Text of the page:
Structured Products and Structured Deposits and the cost of Transactions and/or Advice
STRUCTURED PRODUCTS are “Contract Based” investment solutions which mean that the investment parameters are defined at outset and are generally linked to an investment index – where the return results are correspondingly dependent on the results of the underlying investment index. Generally, the greater the “contract return” the greater the risk taken with the capital and potentially the income derived from the Structured Product.
You may be familiar with the term SCARP – which describes a ‘Structured Capital at Risk Product’. A description of the terms may help your understanding.
The FCA define a structured capital-at-risk product (SCARP) as a product other than a derivative, which provides an agreed level of income or growth over a specified investment period and displays the following characteristics:
- the customer is exposed to a range of outcomes in respect of the return of the initial capital invested;
- the return of initial capital invested at the end of the investment period is linked by a pre-set formula to the performance of an index, a combination of indices, a ‘basket’ of selected stocks (typically from an index or indices), or other factor or combination of factors; and
- if the performance in (b) is within specified limits, repayment of initial capital invested occurs but if not, the customer could lose some or all of the initial capital invested.
A non-SCARP structured investment product is one that promises to provide a minimum return of 100% of the initial capital invested, so long as the issuer(s) of the financial instrument(s) underlying the product remain(s) solvent. This repayment of initial capital is not affected by the market risk factors in (b) above.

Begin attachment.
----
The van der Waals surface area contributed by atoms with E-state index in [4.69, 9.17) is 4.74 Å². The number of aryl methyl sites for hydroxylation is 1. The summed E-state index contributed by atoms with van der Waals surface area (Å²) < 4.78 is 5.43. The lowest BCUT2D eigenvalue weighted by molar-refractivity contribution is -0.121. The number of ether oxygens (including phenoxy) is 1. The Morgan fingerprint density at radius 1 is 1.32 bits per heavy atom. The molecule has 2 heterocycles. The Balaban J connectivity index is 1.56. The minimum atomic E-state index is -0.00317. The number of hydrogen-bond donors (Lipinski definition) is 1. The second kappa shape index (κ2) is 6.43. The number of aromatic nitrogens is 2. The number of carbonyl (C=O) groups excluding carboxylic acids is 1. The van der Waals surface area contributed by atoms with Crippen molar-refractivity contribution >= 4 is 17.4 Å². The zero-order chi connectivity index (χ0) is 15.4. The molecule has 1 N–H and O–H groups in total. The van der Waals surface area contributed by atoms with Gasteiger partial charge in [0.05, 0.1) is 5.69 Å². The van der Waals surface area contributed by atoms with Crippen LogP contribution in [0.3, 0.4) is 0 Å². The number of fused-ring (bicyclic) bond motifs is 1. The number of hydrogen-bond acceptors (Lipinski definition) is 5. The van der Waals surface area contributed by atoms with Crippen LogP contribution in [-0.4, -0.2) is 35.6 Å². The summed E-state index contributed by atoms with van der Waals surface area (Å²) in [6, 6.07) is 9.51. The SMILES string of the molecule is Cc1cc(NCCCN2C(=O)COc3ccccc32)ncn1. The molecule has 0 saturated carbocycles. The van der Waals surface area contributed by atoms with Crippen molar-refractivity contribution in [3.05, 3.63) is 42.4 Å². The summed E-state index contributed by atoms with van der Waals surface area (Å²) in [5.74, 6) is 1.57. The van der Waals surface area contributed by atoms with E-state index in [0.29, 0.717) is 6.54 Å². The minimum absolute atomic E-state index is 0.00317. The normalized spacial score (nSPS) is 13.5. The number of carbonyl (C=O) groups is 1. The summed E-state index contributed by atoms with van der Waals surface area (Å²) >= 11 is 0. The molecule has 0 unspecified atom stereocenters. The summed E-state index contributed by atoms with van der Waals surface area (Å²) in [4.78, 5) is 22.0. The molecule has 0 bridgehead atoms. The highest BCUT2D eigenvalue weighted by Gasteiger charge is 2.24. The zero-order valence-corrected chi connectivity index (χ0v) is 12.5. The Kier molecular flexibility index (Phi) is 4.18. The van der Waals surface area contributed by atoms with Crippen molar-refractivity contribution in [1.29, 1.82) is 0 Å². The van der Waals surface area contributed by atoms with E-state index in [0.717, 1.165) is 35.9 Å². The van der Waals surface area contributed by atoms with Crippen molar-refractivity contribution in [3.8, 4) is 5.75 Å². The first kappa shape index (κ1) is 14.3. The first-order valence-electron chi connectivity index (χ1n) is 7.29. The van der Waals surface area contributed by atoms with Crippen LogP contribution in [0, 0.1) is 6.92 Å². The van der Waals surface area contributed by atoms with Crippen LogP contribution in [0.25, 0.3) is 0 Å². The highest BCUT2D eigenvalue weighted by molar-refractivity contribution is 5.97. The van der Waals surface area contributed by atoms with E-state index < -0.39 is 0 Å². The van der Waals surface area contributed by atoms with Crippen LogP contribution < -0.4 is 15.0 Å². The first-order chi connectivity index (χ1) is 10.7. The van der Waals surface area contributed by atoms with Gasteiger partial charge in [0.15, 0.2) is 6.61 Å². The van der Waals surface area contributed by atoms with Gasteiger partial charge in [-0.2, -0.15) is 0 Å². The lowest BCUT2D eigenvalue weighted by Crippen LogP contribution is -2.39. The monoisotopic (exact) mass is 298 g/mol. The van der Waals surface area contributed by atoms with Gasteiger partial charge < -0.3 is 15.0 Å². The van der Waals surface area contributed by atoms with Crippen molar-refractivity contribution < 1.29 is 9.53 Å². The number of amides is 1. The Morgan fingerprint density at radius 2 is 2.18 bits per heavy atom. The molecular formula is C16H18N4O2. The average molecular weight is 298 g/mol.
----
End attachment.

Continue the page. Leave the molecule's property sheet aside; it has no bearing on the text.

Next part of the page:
(The following explanation is directly from the FCA……). They state;
“We define a structured deposit as in the FCA’s Handbook i.e. as a deposit paid on terms under which any interest or premium will be paid, or is at risk, according to a formula which involves the performance of:
- an index (or combination of indices) (other than money market indices); or
- a stock (or combination of stocks); or
- a commodity (or combination of commodities).”
Structured (Investment) Products generally are exposed to “Capital at risk” – so the buyer of a Structured Product must be aware that the “contract risk” they are buying into, corresponds with their risk objectives.
We provide the full details on our website of all of the product solutions that we market on a non-advised basis including Key Information Documents (KIDs). We offer a number of SCARP – Structured Products on our website – although it is clearly explained and confirmed that no regulatory protection (via the Financial Ombudsman Service FOS) is provided to a buyer of a financial product, where the process of advice isn’t entered into. This is known as the “know your customer process”, which requires the gathering of a Personal Financial overview – or fact find, along with a Risk profiler, which enables a “suitable outcome” to be concluded, following discussion and consideration with the consumer. Importantly, all cost disclosures must be clear and transparent to consumers also – both on an ‘advised’ and ‘non-advised’ basis.